Kosa et al v. International Union United Automobile, Aerospace and Agricultural Implement Workers of America, Local 659 et al

Filing 82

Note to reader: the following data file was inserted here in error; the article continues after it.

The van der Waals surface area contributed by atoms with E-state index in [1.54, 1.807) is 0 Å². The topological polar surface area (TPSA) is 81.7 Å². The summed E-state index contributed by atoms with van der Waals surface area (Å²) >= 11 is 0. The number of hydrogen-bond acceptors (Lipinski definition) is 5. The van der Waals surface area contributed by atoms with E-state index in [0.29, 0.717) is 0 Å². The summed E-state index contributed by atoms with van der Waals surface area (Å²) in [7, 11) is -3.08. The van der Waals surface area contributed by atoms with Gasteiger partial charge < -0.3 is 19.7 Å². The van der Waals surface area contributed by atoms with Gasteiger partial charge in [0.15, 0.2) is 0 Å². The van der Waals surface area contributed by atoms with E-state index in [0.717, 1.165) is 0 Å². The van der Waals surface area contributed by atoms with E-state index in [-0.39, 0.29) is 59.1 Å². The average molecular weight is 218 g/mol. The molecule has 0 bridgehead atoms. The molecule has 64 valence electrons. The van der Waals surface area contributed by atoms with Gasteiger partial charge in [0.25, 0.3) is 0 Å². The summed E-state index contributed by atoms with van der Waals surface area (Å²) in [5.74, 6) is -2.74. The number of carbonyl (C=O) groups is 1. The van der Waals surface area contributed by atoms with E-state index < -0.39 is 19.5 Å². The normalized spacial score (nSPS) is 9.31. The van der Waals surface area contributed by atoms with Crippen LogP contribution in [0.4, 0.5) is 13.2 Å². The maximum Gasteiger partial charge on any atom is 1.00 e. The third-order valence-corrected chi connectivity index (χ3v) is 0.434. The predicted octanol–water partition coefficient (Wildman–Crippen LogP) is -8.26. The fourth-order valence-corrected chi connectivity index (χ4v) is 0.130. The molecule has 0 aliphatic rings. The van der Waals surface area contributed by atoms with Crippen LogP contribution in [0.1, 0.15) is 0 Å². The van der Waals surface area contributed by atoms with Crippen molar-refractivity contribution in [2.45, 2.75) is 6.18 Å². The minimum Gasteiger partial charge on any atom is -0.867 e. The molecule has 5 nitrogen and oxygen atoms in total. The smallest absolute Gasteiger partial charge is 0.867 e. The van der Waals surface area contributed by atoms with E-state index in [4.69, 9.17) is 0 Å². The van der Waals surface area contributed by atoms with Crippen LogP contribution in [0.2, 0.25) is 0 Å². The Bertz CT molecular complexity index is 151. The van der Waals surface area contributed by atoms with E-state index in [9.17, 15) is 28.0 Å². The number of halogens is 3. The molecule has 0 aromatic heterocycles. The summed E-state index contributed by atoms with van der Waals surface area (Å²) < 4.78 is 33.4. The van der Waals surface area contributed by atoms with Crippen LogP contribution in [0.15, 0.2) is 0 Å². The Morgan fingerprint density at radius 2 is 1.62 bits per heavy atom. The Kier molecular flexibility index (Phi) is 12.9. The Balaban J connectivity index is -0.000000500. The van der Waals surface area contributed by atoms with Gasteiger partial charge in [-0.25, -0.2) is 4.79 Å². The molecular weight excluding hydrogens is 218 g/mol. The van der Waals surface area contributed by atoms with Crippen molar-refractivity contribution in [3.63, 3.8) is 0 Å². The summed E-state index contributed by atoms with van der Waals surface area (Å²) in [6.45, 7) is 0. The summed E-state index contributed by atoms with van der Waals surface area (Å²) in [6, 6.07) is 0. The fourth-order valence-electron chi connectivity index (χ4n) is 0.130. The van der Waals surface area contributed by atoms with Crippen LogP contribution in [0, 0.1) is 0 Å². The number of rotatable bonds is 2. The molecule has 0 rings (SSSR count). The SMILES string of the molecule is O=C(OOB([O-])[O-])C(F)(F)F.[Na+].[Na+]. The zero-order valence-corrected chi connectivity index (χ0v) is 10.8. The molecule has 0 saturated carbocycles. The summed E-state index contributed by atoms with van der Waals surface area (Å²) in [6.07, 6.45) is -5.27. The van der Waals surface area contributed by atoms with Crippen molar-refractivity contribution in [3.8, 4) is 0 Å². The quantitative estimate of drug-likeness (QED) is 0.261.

OPINION AND ORDER denying 73 Plaintiffs' Motion for Reconsideration ; denying 79 Defendants' Motion to Amend/Correct. Signed by District Judge Robert H. Cleland. (LWag)

Download PDF